At least six Kenya-based start-ups closed shop this year due to a number of threats, including lack of financing, pandemic woes, and a tough economic environment.
Most were tech companies, hurting the country’s vision of Silicon Savanah of Africa, a version of America’s Silicon Valley that has given birth to such tech giants as Facebook, Twitter and Uber.
These closures led to massive job losses, reversing some of the gains the country had made after it rolled back the painful Covid-19 disruptions and containment measures.
However, this year, as liquidity in the global financial markets tightened due to increase of interest rates in developed economies, especially the United States, more capital flowed out of emerging and frontier economies like Kenya than it came in.
With investors suddenly wary of high risk frontier economies, funding for some start-ups dried up.
That was the fate of food tech venture Kune Foods. Kune, founded by Frenchman Robin Reecht, was among the first start-ups to close down in June, leaving more than 90 employees without jobs.
It bowed out after failure to raise Sh30 million in investor funds at the height of rising operational costs.
“With the current economic downturn and investment markets tightening up, we were unable to raise our next round,” Mr Reecht had said in a statement.
Kune also revealed that it had failed to raise finances from investors to boost its operations, signifying a tendency by venture capitalists especially from the developed world to push forth investments due to fears of recession and interest hikes.
Sendy also announed the closure of its retail and supplier platform known as Sendy Supply in a move that saw 20 percent of its workforce axed.
The firm attributed the move to a funding drought, blaming developed economies for raising the cost of lending.
Some of the failures, analysts said, could be attributed to the failure of the entrepreneurs to understand the uniqueness of the Kenyan market.
Anza Now CEO Bobby Gadhia, whose firm PC World Limited collapsed in 2016, said “the tech sector is one of the most stressful and demanding that one can ever venture into”. Among other qualities, those who manage to navigate it and succeed need “balls of steel”.
Electric vehicle (EV) taxi brand Nopea, Kune Foods, Notify Logistics, Sky Garden and We Farm are just a few of the start-ups that exited, either partly or in full, after they failed to survive despite their rosy start and promising outlook.
Generally, an imminent global recession, characterised by a spike in consmer prices, or what is technically known as stagflation, has negatively impacted start-ups.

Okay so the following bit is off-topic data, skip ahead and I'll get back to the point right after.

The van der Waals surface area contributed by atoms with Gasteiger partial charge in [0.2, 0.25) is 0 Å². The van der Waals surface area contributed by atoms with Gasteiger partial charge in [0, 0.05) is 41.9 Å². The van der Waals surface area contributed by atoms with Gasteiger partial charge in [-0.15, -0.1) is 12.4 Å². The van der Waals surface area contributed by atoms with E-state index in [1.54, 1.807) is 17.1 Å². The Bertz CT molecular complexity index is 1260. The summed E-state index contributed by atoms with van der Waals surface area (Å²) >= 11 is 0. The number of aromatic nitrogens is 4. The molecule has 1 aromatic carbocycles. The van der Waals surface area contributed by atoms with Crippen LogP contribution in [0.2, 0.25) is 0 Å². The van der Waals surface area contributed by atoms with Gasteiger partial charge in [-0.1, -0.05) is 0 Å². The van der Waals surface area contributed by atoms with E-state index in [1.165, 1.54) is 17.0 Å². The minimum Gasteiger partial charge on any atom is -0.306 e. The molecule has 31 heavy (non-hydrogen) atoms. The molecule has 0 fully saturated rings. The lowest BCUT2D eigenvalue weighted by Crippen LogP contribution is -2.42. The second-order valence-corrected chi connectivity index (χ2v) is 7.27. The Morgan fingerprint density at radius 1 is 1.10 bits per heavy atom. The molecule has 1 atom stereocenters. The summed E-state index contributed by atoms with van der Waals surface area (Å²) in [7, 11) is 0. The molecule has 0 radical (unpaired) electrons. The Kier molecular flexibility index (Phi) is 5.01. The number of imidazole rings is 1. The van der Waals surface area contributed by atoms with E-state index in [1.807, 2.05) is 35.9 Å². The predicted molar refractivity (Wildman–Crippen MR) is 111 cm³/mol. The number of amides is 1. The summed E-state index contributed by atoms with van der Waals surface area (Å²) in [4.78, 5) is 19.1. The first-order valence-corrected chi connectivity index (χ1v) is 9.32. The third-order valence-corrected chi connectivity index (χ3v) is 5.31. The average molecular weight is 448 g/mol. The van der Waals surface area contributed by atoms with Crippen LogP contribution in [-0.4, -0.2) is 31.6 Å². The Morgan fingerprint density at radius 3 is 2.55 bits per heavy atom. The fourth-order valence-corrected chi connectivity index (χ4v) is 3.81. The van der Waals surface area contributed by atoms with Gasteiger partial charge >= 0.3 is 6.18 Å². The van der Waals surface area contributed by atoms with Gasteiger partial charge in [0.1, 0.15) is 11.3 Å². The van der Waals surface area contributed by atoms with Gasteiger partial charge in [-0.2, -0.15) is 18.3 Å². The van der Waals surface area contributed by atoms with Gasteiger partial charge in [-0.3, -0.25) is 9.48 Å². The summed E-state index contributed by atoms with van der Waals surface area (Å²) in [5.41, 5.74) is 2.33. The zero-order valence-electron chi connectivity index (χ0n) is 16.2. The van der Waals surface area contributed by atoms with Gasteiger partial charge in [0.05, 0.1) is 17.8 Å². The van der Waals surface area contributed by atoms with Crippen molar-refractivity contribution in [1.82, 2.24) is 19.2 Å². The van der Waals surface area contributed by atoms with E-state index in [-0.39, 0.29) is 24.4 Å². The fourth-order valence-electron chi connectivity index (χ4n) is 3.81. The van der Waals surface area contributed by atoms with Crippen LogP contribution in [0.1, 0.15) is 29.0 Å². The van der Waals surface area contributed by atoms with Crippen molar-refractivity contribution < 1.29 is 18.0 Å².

In November, Nopea permanently exited the Kenyan market after its majority shareholder and financier EkoRent Oy declared insolvency in Finland.
Earlier, other start-ups such as BRCK, which was providing free WiFi in public transport and had funding from Facebook, were wiped out by the Covid-19 wave.
Online e-commerce platform SkyGarden is the latest casualty in this growing list.
“Five years after launching, Kenyan e-commerce platform SkyGarden may have to stop operations following a failed funding round,” the company announced.
“We have paused the Sendy Supply services, our solution that provides a platform for general retailers to purchase stock at competitive prices from multiple suppliers and manufacturers,” said Sendy founder and CEO Mesh Alloys.
Notify Logistics and WeFarm called it a day in July, with the former citing inability to continue breaking even due to high operational costs while the latter attributed its exit to tough market conditions that had made it difficult to scale.
Notify was running a rent-a-shelf model, which leveraged leasing space before renting it out to a stream of small enterprises that were unable to afford a physical outlet on their own. The business had run for barely five years.
“It has become extremely hard to maintain, and the thing is, we were getting unsustainable with the vendors,” one of the firm’s directors, Helen Nyambura, had said.
WeFarm was running a shop in the form of a mobile app that had been developed to help farmers buy products online as well as share reviews and information with each other.
“We have taken the difficult decision to discontinue one of our services: WeFarm shop. While our shop has seen incredible demand and growth over the past nine months, current market conditions make this avenue a difficult one to set up and to scale,” WeFarm’s director of growth Sofie Mala told media outlet CIO Africa at the time of closure.
The business had been in operation for eight years having been founded in 2014.